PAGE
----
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Elections in France: All against the National Union

Macron with President Isaac Herzog. Wikipedia

The second round of elections to parliment are held today in France. As remembered, this was a lightning election demanded by President Emmanuel Macron just a few weeks ago, after the European Parliament elections, during which it became clear that the French far right had achieved significant reinforcement. This was a certain gamble on the part of Macron, which we already reviewed – in the hope that he would eventually emerge reinforced in parliament at the expense of the far-right National Union party, led by Jordan Bardella and Marine Le Pen.

The bet failed in the first round of the election, with the far-right party winning more than a third of the votes across France. But now Macron is waging a desperate braking battle against Le Pen and her party, realizing that he will not get the desired majority in the French parliament anyway: In the second round, only candidates who received more than onr eighth of the votes in the first round advanced to the next, leaving 3 candidates in most districts – a National Union candidate, a candidate for Macron’s Renaissance party, and a candidate of ‘the popular front’ that brings together most of the left, moderate and extreme parties. In order to defeat the right-wing candidates, Macron and Melanchon (the leader of the PF) reached an agreement on the withdrawal of candidates, when in each district the candidate with the least chances of winning (based on the results of the first round) is retiring from the race. In this way, most voters are expected to unite behind the candidate who is not from the National Union, and to prevent the establishment of a new government by Bardella.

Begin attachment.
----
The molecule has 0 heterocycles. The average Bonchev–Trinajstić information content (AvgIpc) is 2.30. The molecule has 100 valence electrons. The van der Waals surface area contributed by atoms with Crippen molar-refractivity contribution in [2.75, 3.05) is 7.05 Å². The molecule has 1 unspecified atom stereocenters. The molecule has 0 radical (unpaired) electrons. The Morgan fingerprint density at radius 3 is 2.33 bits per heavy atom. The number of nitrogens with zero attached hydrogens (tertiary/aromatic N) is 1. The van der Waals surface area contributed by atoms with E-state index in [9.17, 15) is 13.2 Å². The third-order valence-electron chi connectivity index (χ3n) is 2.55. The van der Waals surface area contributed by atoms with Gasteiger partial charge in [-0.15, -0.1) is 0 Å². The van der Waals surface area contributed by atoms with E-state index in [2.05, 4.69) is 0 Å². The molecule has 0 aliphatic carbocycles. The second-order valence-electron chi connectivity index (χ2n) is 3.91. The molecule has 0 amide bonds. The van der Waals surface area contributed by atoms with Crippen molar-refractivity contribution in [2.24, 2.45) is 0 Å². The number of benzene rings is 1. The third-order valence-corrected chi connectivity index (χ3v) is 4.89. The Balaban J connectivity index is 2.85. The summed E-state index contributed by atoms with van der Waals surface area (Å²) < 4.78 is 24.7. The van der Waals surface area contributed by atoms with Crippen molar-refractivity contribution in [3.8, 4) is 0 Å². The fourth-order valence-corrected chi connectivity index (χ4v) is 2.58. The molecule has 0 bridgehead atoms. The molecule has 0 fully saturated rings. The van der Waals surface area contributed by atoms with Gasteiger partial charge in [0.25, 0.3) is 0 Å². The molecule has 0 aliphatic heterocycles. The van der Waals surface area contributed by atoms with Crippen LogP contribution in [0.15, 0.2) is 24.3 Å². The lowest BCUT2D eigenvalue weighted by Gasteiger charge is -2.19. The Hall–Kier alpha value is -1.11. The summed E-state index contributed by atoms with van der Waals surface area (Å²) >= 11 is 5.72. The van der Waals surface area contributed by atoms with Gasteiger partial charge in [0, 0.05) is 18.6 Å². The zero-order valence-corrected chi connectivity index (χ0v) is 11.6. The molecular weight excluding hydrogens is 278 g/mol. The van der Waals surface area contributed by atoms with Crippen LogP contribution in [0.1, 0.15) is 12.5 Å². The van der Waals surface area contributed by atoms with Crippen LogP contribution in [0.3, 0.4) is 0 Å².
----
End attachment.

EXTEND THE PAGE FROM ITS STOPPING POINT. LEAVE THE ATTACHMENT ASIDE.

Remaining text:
It is impossible to know whether Macron’s political manifold exercise will succeed, but France is certainly expected to shake in the coming days – when a far-right government will emerge in France, or a government in which the far-left has significant representation. For Israel, the second option is particularly troubling, as Melanshon himself has consistently stood by the Palestinians since the outbreak of the war 9 months ago. On the other hand, the rise of the extreme right could cause a stir in France’s national priorities and its place within the framework of the alliances of the international West today. The options are not good, but the only hope is that this will trigger a significant wave of immigration from France to Israel in the near future.

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